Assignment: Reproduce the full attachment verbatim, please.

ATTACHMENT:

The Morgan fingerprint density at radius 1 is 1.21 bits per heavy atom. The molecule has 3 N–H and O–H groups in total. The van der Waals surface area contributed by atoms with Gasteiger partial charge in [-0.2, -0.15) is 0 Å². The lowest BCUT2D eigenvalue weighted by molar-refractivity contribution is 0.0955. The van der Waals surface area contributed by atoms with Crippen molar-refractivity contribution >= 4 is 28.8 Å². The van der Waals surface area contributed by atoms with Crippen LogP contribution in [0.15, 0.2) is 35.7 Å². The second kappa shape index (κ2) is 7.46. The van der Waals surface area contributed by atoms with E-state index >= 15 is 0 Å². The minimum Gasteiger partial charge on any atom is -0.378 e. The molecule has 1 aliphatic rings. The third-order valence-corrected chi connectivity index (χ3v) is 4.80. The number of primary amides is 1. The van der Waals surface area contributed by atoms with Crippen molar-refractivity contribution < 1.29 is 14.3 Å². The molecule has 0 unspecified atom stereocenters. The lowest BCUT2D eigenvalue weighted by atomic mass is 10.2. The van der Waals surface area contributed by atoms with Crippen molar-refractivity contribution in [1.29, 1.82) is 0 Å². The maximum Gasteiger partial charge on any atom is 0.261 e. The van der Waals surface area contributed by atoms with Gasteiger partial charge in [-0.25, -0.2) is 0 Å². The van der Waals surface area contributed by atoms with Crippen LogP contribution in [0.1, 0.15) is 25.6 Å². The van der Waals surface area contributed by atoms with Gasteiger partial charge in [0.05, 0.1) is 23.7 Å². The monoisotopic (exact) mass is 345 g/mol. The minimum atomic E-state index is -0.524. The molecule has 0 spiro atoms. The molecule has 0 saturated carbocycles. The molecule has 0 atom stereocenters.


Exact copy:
The Morgan fingerprint density at radius 1 is 1.21 bits per heavy atom. The molecule has 3 N–H and O–H groups in total. The van der Waals surface area contributed by atoms with Gasteiger partial charge in [-0.2, -0.15) is 0 Å². The lowest BCUT2D eigenvalue weighted by molar-refractivity contribution is 0.0955. The van der Waals surface area contributed by atoms with Crippen molar-refractivity contribution >= 4 is 28.8 Å². The van der Waals surface area contributed by atoms with Crippen LogP contribution in [0.15, 0.2) is 35.7 Å². The second kappa shape index (κ2) is 7.46. The van der Waals surface area contributed by atoms with E-state index >= 15 is 0 Å². The minimum Gasteiger partial charge on any atom is -0.378 e. The molecule has 1 aliphatic rings. The third-order valence-corrected chi connectivity index (χ3v) is 4.80. The number of primary amides is 1. The van der Waals surface area contributed by atoms with Crippen molar-refractivity contribution < 1.29 is 14.3 Å². The molecule has 0 unspecified atom stereocenters. The lowest BCUT2D eigenvalue weighted by atomic mass is 10.2. The van der Waals surface area contributed by atoms with Crippen molar-refractivity contribution in [1.29, 1.82) is 0 Å². The maximum Gasteiger partial charge on any atom is 0.261 e. The van der Waals surface area contributed by atoms with Gasteiger partial charge in [-0.25, -0.2) is 0 Å². The van der Waals surface area contributed by atoms with Crippen LogP contribution in [0.1, 0.15) is 25.6 Å². The van der Waals surface area contributed by atoms with Gasteiger partial charge in [0.05, 0.1) is 23.7 Å². The monoisotopic (exact) mass is 345 g/mol. The minimum atomic E-state index is -0.524. The molecule has 0 spiro atoms. The molecule has 0 saturated carbocycles. The molecule has 0 atom stereocenters.